Material characteristics (M) is a concept that is more complex than just material type. To an artist, or a sculptor perhaps, steel is steel but to those of us working in industries where part performance is critical there is a fundamental understanding that material characteristics vary greatly depending on the process by which they are created. Even if we just consider castings, a sand cast prototype cannot be used for product validation of an intended die cast production component since the solidification rate that defines the microstructure and resultant mechanical properties are vastly different.

Now enter additive manufacturing where the part may look like a casting but is fabricated by creating layer upon layer of multiple welds. This process introduces interfaces and chemistry dilutions so the microstructure/properties (essential for the prediction of performance) are completely different and as yet unpredictable. For metal parts to be used in production for structural applications, we would need to model, predict and control both the material characteristics during build and the part performance.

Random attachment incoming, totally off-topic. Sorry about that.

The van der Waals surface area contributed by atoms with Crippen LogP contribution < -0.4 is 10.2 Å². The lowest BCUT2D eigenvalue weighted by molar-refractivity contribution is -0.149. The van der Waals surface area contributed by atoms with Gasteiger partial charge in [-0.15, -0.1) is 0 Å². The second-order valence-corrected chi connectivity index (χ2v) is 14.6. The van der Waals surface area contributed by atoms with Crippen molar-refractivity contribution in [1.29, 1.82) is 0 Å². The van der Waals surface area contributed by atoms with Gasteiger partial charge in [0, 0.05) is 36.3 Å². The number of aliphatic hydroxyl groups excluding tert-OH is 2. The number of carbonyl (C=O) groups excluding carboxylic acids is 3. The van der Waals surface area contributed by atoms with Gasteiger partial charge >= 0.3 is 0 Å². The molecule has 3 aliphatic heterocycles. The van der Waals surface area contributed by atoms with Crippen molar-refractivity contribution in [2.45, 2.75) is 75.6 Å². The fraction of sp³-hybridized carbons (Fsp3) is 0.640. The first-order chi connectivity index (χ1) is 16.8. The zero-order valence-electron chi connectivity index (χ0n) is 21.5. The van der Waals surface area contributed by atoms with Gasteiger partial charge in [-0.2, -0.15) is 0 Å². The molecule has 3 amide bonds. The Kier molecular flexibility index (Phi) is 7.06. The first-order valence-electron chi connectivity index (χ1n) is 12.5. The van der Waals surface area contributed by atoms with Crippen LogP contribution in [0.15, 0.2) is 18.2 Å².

GE, for example, didn’t just get a commercial machine and print a metal part for an engine. It worked for years to create processes and standards in collaboration with the FAA to fully understand the material characteristics of these new parts and achieve part certification with the governing bodies responsible for ensuring flight safety—and the automotive industry will face a similar challenge. Thus, the aspect of material characteristics in solving M of these technical and financial equations in SAM-CT is not trivial.